Remembering Tommy Lawton

Tomorrow, Sunday 6 October, marks 100 years since the birth of Everton great Tommy Lawton.

We look back at the career of the forward who played for both the Blues and today's opponents Burnley.

On his way from Lime Street Station to Goodison Park for the first time, in January 1937, Tommy Lawton was recognised by the tram conductor who quipped, 'You'll never be as good as our Dixie'. The conductor may have been right but no one at Everton has come closer than Tommy to emulating Dean and, but for the outbreak of war, he could have rivalled the Birkenhead man’s goal tally.

Lawton was born at 43 MacDonald Street in Farnworth, Bolton - 6 October 1919. A quarter of a century later, Alan Ball - another Everton great was born - just half a mile away. Lawton's first game at Goodison Park, in front of 22,000 spectators, was in March 1933 - for Bolton Schoolboys against their Liverpool counterparts. He scored twice in a 3-2 defeat.

Turning down hometown club, Bolton Wanderers, and having a move to Sheffield Wednesday vetoed by his family, the goal-scoring prodigy joined Burnley FC as an amateur. Pending being old enough to sign professional forms, he earned a living as the club’s office-boy. In this latter role he fielded calls from Arsenal, Everton and others enquiring about a young striker called Lawton – the callers were oblivious to the fact that they were speaking to the player they coveted.

He debuted for the Clarets against Doncaster in 1935 - at 16 years and 174 days old he was, at the time,  the youngest ever centre-forward to appear in the Football League. In his next call-up to the first team, he scored twice against Swansea Town and never looked back. On turning 17 he signed professional forms for Burnley - on £7 per week with a £2 win bonus. 

After 25 League appearances and 16 goals for the East Lancastrians, a £6,500 deal was agreed for Tommy’s transfer to Everton on New Year’s Eve 1936. He travelled to Liverpool the next day to become the anointed heir to William Ralph Dean. His Toffees debut came in February 1937, a 7-2 mauling by Wolves - he scored his first goal for his new club, from the spot. The apprentice would line up alongside the master for the first time in a cup defeat at White Hart Lane (both scored). Their last pairing was in October 1937 – after which Tommy took up permanent residence at centre-forward and Dean slipped away to Notts County.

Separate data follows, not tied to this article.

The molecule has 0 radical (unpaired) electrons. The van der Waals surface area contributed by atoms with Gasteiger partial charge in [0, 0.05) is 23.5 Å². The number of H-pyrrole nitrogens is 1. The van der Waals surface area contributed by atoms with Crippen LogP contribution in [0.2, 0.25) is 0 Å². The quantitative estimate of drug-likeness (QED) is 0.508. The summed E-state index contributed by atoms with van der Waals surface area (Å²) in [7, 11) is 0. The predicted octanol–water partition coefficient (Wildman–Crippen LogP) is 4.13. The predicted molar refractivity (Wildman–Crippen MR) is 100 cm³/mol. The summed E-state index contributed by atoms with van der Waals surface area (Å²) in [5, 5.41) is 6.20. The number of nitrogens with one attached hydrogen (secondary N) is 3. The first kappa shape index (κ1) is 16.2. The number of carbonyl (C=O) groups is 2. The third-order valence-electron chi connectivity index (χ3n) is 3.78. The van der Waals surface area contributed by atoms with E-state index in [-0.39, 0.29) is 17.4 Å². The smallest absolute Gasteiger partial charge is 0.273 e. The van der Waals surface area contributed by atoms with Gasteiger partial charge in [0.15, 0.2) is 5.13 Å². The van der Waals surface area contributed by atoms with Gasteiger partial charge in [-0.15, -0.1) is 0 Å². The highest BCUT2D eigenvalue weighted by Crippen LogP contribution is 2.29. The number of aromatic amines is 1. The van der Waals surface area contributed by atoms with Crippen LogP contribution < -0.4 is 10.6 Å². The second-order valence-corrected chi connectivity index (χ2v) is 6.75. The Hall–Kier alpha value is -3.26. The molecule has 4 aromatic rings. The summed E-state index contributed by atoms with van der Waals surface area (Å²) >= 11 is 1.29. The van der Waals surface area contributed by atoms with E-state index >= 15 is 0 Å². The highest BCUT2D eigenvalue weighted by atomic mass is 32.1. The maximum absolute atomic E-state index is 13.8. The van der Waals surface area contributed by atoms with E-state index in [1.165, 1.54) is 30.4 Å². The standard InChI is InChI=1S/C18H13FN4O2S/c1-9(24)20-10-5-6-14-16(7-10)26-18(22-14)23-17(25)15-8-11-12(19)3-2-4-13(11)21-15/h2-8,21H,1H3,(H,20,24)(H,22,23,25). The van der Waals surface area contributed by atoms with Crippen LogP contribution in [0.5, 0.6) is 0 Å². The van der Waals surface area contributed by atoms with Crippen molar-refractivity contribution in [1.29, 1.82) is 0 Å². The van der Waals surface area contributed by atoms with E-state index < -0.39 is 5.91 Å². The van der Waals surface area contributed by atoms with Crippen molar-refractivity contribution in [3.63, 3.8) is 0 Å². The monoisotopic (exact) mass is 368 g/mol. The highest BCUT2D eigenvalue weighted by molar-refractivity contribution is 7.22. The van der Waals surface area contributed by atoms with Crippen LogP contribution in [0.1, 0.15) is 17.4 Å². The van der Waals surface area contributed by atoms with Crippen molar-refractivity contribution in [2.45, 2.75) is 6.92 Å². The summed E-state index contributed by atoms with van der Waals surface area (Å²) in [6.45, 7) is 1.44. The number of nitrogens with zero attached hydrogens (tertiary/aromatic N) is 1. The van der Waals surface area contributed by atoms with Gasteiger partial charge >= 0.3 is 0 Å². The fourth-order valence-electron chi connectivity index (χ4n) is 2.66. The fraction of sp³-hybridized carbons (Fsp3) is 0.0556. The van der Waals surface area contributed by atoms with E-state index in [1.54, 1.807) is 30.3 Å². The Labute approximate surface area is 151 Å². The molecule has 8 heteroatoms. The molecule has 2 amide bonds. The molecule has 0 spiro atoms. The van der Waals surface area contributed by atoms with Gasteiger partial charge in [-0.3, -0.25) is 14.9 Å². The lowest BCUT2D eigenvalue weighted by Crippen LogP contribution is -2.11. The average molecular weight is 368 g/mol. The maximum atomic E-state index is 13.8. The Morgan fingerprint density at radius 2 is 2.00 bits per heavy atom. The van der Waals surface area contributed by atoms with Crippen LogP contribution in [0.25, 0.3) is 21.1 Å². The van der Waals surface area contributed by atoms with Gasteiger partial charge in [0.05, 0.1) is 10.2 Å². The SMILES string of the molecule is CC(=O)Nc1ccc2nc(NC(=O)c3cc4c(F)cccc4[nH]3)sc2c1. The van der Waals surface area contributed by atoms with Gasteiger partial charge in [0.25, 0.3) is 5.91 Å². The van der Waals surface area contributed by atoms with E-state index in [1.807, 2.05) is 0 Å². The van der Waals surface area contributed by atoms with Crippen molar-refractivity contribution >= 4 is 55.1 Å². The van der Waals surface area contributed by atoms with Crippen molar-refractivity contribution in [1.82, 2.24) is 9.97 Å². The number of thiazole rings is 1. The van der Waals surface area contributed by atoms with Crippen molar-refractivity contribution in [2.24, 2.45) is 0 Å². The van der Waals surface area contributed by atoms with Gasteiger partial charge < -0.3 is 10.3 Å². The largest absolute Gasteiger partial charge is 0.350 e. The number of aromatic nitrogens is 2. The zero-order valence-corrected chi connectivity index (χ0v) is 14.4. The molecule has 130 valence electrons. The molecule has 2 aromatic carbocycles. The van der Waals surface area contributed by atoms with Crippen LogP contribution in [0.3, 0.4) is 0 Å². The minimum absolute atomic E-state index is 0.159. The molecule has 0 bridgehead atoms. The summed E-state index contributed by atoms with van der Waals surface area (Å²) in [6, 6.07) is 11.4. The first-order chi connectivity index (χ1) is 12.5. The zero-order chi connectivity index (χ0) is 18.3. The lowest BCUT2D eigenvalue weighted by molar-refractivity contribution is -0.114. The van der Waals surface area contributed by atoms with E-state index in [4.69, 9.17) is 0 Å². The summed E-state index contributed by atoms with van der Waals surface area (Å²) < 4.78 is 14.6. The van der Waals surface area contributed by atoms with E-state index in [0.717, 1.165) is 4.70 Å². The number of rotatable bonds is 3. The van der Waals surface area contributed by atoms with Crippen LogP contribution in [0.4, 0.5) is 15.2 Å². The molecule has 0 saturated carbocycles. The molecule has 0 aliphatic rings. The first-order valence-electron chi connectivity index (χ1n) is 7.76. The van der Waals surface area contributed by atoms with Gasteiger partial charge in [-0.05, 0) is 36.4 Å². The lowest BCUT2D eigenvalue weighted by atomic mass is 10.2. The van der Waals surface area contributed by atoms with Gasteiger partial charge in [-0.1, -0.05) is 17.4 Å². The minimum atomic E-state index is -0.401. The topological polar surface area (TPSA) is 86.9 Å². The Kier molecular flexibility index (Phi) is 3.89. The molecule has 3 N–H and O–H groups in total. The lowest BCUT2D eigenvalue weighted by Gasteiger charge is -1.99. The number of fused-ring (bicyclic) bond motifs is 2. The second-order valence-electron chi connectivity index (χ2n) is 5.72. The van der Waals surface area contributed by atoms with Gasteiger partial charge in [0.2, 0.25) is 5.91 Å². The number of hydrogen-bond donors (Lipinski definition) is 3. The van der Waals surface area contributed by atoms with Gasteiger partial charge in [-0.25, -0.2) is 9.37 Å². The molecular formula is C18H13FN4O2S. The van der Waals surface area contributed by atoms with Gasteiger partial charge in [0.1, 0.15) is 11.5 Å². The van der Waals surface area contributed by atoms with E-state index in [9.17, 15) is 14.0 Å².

In the 1938/39 season  - only his second as a regular starter - Lawton's 34-goal haul in 38 appearances powered the Toffees to the League title. By the outbreak of war he had scored a remarkable 70 goals in 95 appearances in all competitions (including one hat-trick and two four-goal salvos). He would not appear Everton in peace-time football again. In spite of his brief career on Merseyside, he lies 28th in the all-time Toffees scoring charts, tied with two other excellent number 9s in Bobby Parker and Fred Pickering.

During the Second World War he juggled work as an Army Physical Training Instructor with representing the Blues, as well as guesting for Leicester City and Aldershot Town. A total of 113 wartime appearances for his parent club yielded 152 goals.

Lawton left Everton in November 1945  - moving to Chelsea for a record £11,500 fee.  Stints at Notts County and Brentford followed before he had a swansong with former Everton teammate Joe Mercer at Arsenal.

On the international stage Lawton appeared in 23 peacetime internationals - scoring 21 times – this included four goals in a match on two occasions.

Lawton's association with football ended with managerial spells at Notts County and Kettering.

One of our finest forwards, Lawton was never forgotten by the Blues. In 1972 he was awarded a testimonial match at Goodison Park - organised by Joe Mercer - in which the likes of Bobby Moore and Bobby Charlton appeared in order to pay tribute to an England and Everton great.

Settled in Nottingham in later life, he passed away in October 1996 at the age of 77.